However, employers often prefer candidates who have certification in relevant fields. Some platforms, such as SkillUp Online, offer flexible certification programs that allow you to learn at your own pace.

Changing careers at 40 - You don't need to learn to code for a career in tech


2. Challenges With Learning to Code

Many people think they must learn to code if they are going to work in tech. But this isn’t necessarily true. It does help if you know how to write programs, but there are many tech jobs that don’t require this.

If you would rather not write code, you could consider a career in web analytics, visual design, UX design, tech support, software sales, or any of the other non-coding roles that exist.

3. Possible Ageism

Tech has one of the lowest median ages of any industry. Research from Statista shows that the average age of employees at top tech companies in the US ranged from 27-39 years. Tech businesses are often inclined to hire younger professionals because they seem to adapt better to the fast-paced, volatile nature of the tech industry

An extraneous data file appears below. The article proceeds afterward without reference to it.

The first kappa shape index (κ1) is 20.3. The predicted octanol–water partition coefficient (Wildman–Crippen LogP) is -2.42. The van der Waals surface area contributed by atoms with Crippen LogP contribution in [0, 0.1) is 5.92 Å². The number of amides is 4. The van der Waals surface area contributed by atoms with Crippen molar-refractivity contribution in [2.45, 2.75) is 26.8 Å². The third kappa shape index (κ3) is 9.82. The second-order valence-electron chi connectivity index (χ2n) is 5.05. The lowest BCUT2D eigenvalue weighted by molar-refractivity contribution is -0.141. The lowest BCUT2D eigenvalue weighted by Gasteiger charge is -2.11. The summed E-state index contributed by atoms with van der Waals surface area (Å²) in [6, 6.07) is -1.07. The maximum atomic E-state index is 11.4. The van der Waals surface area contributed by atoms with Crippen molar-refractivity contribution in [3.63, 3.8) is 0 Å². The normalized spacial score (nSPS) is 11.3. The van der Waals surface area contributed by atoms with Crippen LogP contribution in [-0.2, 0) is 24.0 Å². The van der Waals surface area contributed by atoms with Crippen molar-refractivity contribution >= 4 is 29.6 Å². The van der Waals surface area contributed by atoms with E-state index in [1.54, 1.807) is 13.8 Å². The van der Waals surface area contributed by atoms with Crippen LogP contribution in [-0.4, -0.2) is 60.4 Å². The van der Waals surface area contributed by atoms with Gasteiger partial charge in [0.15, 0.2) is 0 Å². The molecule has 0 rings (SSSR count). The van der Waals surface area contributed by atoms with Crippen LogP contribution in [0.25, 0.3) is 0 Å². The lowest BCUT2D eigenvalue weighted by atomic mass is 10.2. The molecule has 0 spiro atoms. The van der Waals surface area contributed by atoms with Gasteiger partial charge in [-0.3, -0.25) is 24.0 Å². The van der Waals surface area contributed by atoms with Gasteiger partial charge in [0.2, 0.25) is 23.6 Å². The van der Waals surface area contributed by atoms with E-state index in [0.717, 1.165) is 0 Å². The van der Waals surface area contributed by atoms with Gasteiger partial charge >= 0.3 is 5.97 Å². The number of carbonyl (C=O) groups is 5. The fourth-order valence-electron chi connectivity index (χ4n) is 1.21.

However, there’s also evidence that companies are more than happy to employ older persons if they have the relevant skills to fill vacant roles. With the right training and portfolio, you can make an impression that’s strong enough to get you hired.  Your chances of getting a job are also boosted by the shortage of labor that still exists in many niches.

One way to surmount the age barrier is to show your prospective employer how your experience in a previous career will help you perform better in a tech role. For example, if you have management-level experience in construction, retail, or health, you could leverage your experience to land a job as a project manager in a tech company.

4. Financial Stability

If you are 40 years or older, you may worry about the impact that changing careers will have on your ability to pay your bills and support your spouse/family. After all, you will likely be starting with a relatively junior role that pays lower than the average for people your age.

In reality, the pay for tech jobs is actually higher than what’s offered in most other industries. Data from the Bureau of Labor Statistics show that the median annual wage for people working in high tech industries is about $70,230. Meanwhile, workers outside of IT earn just about $34,800 on average.